This type of behaviour can be collectively dysfunctional. And it is especially hard to address because it can be fully consistent with individually rational behaviour. It is, for instance, consistent with the short horizons that are inherent in contractual arrangements designed to address informational asymmetries between providers and users of funds, such as arrangements for the frequent and regular assessment of third-party asset managers’ performance. Concerns with underperformance in the short term may numb the contrarian instincts of investors and push them to seek safety in numbers. Likewise, the impact of the rational retrenchment of individual investors and market-makers in reaction to spikes in market volatility or losses can trigger a self-propelling spiral of selling, market price declines and evaporating liquidity. Tighter financing constraints at those times can exacerbate distress further. These mechanisms were quite prominent, for instance, in the market turbulence following the Russian default and the LTCM crisis of 1998.
2. Implications for market participants
The structural changes I have just discussed have had a profound impact on the way market participants measure and manage financial risk. Risk management has now become a core activity for financial firms, with much more resources devoted to it at all levels of an enterprise. More specifically, its transformation has largely mirrored that of the broader environment. Let me briefly review three changes and highlight areas where further work is desirable.
First, companies have increasingly focused on the management of risk on a firm-wide basis. The general principle is that similar risks should be measured and managed in a similar way across the firm, irrespective of their location. This process has been encouraged by the gradual emergence of a “common risk language”, cutting across traditional distinctions along functional lines. In the process, the financial industry is reconciling differences in methods and frameworks reflecting historical and institutional factors. After all, the value-at-risk measures that are common in banking and the stochastic asset-liability techniques that are common in insurance are, conceptually, the same sort of tool; they differ primarily with respect to the instruments that are included in the analysis and the horizon used for assessing risk. As a recent Joint Forum report has concluded, this natural and welcome trend is unmistakable, although it still has a long way to go.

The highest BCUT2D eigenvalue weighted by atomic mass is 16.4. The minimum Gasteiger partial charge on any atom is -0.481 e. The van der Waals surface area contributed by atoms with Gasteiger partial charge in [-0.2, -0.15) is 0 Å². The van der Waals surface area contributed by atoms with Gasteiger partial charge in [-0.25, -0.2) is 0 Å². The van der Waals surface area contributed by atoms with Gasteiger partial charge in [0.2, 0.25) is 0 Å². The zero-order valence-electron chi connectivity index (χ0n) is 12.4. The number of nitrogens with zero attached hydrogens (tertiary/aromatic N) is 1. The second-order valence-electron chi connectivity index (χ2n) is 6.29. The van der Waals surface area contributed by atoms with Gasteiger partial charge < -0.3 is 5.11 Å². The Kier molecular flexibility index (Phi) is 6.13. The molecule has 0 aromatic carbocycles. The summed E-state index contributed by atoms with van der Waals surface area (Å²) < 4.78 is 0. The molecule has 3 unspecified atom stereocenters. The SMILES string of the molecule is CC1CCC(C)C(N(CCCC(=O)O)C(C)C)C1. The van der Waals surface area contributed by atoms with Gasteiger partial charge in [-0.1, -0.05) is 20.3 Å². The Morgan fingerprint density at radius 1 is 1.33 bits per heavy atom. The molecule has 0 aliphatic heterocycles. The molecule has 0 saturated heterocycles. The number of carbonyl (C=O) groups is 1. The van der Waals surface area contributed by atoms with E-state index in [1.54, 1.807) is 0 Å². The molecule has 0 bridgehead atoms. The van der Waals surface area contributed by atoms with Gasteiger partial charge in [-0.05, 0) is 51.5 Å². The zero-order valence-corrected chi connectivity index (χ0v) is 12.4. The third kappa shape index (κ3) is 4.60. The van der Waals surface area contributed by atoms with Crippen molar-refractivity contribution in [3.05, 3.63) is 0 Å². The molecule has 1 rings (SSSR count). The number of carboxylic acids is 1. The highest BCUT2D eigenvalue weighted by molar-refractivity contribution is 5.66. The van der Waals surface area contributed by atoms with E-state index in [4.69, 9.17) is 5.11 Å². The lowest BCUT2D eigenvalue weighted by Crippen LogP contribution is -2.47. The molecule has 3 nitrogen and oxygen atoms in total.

Second, firms have adopted a more holistic approach to risk management, taking into account the interactions between different types of risk. The long-term ideal would be a fully integrated treatment of risk, based on a common metric. Here again, the trend is unmistakable but the challenge is truly daunting. Current measurement technology is just not sufficiently advanced. In line with trends in the development of markets, the process has advanced furthest in the integration of market risk and credit risk; it is at best incipient for other categories of risk, not least for liquidity risk. Arguably, stress testing is the only concrete tool available that allows firms to analyse the joint impact of the broader set of risks in a meaningful way. This practice should be encouraged and developed further. Indeed, investors should be demanding more information about the outcomes of firms’ stress tests as part of their due diligence analysis.
Third, the area that remains largely unexplored is the treatment of the “endogenous” component of risk. This raises questions with regard to both risk measurement and risk management.